Is Winter Over Yet?

On Thursday, I was cleaning off my car when I slipped on some ice.  My legs went down under my car while the rest of me fell into the snowbank.  I was unhurt (or so I thought at the time) but had trouble getting up due to the slick surface under my feet.  I finally got out from under my car, dusted off my pants, and headed into work.  Unfortunately, my “unhurt” status changed over the course of the day as my neck/back began to hurt.  I realized that I must have wrenched it on the way down.

On Friday, we got at least nine additional inches of snow.  The following morning, I took some photos of the beautiful landscape.

IMGP2574 IMGP2610IMGP2580 IMGP2605 

Then, we went to B’s parents’ house.  Their driveway had been plowed and they had a mountain of snow in their backyard.  The boys and I had fun playing in the snow for a couple of hours.

IMGP2620 IMGP2623 IMGP2653 IMGP2702 IMGP2719 IMGP2741 IMGP2750

While this was fun, we’ve also had our gutters fall down from the weight of the ice on them and our seasonal snowfall totals are over 77 inches.  (Normal snowfall for the entire season is under 49 inches.)  The sea of white makes for driving difficulties (narrowed roads, trouble getting out of our driveway, blocked views when going around turns) and blinding reflections.  I’m ready for these piles to melt (even though I know we’ll have a flooding/muddy mess for awhile) and for the warmth to begin.  It’s March now.  Is it Spring yet?

Aloha Friday: The Icy Hazards of Winter

I’ve written before about our snow problems.  Chief among them are ice dams.  Basically, due to poor insulation in our upstairs room, heat warms our upper roof and snow on that roof melts.  The dripping water refreezes on the lower roof.  Over time, the ice gets very thick and very heavy.  We tried various methods of removing the ice, but had only limited success.

With the recent warm weather, we noticed two things.  First of all, the ice was melting and thus was separating from the roof.  Secondly, the gutter on one side of our house was bending.  Obviously, the ice was shifting.  Instead of putting its considerable weight on our roof, it was placing the weight on the gutter.  I decided to remove the ice dams before any serious damage was done.

I positioned a ladder and carefully scaled it.  Once at the top, I used a hammer to chip away at the ice.  Small chunks flew from the giant ice block.  (Fast moving, but small chunks of ice really hurt when they hit your face, by the way.)  Then some big chunks fell off.  I descended the ladder to reposition it so I could reach more of the ice.  As I stepped off the ladder, there was a creaking/ripping sound.  Suddenly, the ice came crashing down, bringing our gutters with it.

Here are some photos of the aftermath.  That hunk of ice was *heavy*!

P1010497 P1010498 P1010500

P1010501 P1010502

With the ice down, inspiration struck.  Here’s my own little creation.  I call it Ice Henge.  I shall pray to it in the hopes that Spring arrives quickly and gets rid of all of this snow and ice.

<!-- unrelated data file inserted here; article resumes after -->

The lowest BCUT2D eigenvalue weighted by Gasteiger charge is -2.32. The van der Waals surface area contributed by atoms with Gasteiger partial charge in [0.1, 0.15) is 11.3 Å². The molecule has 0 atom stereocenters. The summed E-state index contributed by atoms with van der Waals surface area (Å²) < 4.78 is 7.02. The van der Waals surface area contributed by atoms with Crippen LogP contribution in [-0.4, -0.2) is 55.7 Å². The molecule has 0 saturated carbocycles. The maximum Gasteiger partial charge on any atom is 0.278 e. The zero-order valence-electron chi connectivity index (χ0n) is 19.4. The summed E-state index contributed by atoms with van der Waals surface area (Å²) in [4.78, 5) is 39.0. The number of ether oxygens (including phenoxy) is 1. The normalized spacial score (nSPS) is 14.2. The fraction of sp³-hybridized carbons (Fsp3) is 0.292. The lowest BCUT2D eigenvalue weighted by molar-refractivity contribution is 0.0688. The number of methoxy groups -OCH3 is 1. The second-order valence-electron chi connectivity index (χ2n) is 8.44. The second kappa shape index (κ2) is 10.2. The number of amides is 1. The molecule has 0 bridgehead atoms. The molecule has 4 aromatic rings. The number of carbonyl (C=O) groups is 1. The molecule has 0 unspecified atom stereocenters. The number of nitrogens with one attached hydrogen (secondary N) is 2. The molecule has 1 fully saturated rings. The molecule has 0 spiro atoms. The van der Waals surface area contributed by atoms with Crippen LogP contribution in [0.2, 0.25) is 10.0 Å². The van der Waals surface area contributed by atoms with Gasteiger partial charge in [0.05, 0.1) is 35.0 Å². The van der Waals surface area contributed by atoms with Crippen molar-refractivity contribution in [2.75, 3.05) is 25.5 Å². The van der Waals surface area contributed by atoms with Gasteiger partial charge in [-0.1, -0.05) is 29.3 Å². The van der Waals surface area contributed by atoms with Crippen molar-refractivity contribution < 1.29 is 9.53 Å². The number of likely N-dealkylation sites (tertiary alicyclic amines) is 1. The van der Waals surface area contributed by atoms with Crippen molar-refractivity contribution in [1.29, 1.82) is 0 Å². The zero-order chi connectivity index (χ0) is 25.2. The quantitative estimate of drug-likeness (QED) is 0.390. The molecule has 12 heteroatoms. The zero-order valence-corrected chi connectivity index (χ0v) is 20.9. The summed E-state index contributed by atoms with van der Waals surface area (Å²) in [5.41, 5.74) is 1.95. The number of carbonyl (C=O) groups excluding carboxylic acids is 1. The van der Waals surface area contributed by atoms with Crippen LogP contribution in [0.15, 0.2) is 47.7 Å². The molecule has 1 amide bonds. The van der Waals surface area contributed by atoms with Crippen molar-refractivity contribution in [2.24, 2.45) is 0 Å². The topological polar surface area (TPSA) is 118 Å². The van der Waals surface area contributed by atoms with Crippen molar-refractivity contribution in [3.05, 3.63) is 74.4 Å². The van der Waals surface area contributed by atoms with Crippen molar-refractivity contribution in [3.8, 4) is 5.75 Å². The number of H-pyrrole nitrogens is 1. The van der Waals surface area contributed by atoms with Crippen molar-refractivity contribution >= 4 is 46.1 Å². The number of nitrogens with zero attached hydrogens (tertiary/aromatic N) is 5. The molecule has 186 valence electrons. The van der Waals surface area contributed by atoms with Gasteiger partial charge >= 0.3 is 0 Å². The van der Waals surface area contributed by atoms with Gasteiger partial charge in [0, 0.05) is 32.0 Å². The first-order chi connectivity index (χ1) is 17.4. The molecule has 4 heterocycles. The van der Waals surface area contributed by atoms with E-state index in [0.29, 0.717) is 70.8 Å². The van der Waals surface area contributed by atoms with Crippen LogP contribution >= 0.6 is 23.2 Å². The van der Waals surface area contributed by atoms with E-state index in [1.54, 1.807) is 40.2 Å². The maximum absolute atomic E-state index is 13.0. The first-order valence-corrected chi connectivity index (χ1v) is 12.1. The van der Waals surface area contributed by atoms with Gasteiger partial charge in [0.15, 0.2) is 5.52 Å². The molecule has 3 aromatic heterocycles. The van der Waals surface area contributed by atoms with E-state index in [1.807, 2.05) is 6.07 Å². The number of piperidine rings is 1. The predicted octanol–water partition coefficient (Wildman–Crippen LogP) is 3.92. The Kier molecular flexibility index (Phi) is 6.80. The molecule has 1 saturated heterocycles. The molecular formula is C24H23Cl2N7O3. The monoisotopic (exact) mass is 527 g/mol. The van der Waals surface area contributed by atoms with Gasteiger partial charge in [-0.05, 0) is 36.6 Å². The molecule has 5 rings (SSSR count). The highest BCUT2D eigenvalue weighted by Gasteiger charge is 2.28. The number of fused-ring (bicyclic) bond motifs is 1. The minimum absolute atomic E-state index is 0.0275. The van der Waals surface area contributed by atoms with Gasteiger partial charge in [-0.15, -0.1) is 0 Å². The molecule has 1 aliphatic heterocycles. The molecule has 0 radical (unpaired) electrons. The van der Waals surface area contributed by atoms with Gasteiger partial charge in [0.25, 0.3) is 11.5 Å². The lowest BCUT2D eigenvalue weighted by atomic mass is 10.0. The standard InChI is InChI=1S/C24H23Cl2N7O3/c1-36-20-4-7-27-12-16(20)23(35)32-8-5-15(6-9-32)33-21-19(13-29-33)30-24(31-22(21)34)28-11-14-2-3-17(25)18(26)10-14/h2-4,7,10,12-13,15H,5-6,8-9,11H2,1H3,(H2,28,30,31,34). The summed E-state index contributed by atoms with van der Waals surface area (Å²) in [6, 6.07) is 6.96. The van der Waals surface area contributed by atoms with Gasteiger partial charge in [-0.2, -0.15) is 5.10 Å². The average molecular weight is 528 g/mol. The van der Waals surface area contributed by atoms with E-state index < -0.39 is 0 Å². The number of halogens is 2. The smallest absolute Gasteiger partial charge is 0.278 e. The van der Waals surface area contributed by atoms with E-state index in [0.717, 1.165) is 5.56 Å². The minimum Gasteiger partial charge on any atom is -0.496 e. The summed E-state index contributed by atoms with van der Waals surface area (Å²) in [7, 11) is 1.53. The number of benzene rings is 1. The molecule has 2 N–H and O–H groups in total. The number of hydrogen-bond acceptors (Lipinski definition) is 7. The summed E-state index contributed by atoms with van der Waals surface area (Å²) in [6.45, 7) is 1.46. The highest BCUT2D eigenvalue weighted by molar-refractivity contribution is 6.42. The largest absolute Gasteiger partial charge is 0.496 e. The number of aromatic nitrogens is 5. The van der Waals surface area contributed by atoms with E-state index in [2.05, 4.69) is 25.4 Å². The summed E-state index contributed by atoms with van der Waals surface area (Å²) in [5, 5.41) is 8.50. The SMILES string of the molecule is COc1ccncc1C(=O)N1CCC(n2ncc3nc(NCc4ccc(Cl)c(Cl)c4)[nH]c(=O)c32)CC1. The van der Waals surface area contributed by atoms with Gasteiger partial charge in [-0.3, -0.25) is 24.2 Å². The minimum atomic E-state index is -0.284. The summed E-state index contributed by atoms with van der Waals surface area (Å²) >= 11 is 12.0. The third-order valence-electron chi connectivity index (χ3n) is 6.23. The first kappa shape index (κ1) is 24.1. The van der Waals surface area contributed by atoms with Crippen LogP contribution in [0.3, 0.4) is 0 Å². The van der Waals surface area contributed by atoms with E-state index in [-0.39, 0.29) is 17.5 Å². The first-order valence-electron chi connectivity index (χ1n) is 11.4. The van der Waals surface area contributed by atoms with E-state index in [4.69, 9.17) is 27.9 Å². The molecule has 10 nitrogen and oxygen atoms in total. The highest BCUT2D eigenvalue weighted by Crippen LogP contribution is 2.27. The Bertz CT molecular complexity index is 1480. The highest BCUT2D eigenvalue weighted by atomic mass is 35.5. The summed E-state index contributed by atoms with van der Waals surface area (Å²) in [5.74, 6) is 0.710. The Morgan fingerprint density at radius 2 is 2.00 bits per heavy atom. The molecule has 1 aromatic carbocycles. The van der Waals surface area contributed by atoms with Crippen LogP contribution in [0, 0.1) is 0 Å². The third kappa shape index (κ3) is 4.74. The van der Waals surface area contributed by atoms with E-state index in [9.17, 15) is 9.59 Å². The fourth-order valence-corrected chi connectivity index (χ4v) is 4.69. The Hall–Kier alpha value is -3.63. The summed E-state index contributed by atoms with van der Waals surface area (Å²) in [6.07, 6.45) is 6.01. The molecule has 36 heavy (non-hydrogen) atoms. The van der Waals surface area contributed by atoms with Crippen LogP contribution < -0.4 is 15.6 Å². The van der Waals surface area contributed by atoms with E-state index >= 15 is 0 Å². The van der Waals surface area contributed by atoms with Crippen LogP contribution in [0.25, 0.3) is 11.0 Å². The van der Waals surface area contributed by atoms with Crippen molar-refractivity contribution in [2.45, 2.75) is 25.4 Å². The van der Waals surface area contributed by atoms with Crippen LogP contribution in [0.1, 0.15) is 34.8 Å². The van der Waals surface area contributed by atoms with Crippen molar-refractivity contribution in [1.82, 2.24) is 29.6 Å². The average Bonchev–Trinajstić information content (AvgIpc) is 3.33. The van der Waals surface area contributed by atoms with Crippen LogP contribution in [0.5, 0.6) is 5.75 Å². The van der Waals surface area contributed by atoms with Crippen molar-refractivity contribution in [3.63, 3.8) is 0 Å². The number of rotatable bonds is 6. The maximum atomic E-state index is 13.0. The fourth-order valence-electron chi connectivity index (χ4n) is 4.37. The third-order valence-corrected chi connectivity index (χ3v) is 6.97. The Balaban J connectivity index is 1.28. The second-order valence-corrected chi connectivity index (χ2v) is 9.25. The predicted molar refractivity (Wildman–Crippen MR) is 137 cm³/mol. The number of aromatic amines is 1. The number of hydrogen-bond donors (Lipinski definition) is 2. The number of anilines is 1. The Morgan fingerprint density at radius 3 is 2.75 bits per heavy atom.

My Aloha Friday question for today is: Has your house ever been damaged by the winter (or other seasonal) weather?

Thanks to Kailani at An Island Life for starting this fun for Friday. Please be sure to head over to her blog to say hello and sign the McLinky there if you are participating.

Aloha Friday by Kailani at An Island Life

Aloha #75

Aloha Friday: Snow On My Head, Snow In My Pockets, Snow All Over

Wednesday was the Snowpocalypse.  After a decent snowfall on Tuesday, and a ton of snow still on the ground from previous snowfalls, we were scheduled to get about 15 inches of snow.  Needless to say, schools were closed and everyone hunkered down.  I wound up working from home since the commute into work would have been hazardous to say the least.

B shoveled our walkway, sidewalk, cars and driveway out while I worked.  She came back in, sore from the shoveling and I made sure that a cup of hot chocolate from our new Keurig was waiting for her.  Sadly, I didn’t get to play with the boys as much as I’d have liked to.  After all, I was “at work” even if I was technically in my bed.  Before it got dark out, though, I decided to take a break from working, bundle up and head outside.  You see, we have a problem with ice dams and so the snow on the roof needed to be removed.

For those of you who don’t know what ice dams are, picture a roof covered in snow.  The heat from the house warms the roof which melts the snow.  The melted snow runs down the roof to the portion of roof that isn’t over a heated room.  Since that portion of roof is colder, the snow re-freezes into ice.  As more and more water runs over the ice, the ice gets bigger and bigger.  When the ice dam gets big enough, the water can’t get over the ice and pools up.  When this happens, the water can back up under the shingles and into the house.  Needless to say, this is a bad thing.

So out I went with my roof rake, a very long handled implement used to pull snow off from the roof.  I did all around the house, but the best part was when I did the front of the house.  JSL was able to see me from his bedroom window.  Since I had little room to work in, the snow kept coming down on my head.  JSL thought this was the funniest thing he had ever seen!  Don’t take my word for it, though, B shot a video.  See if you can tell where my pockets filled with snow.  I didn’t realize this until much later.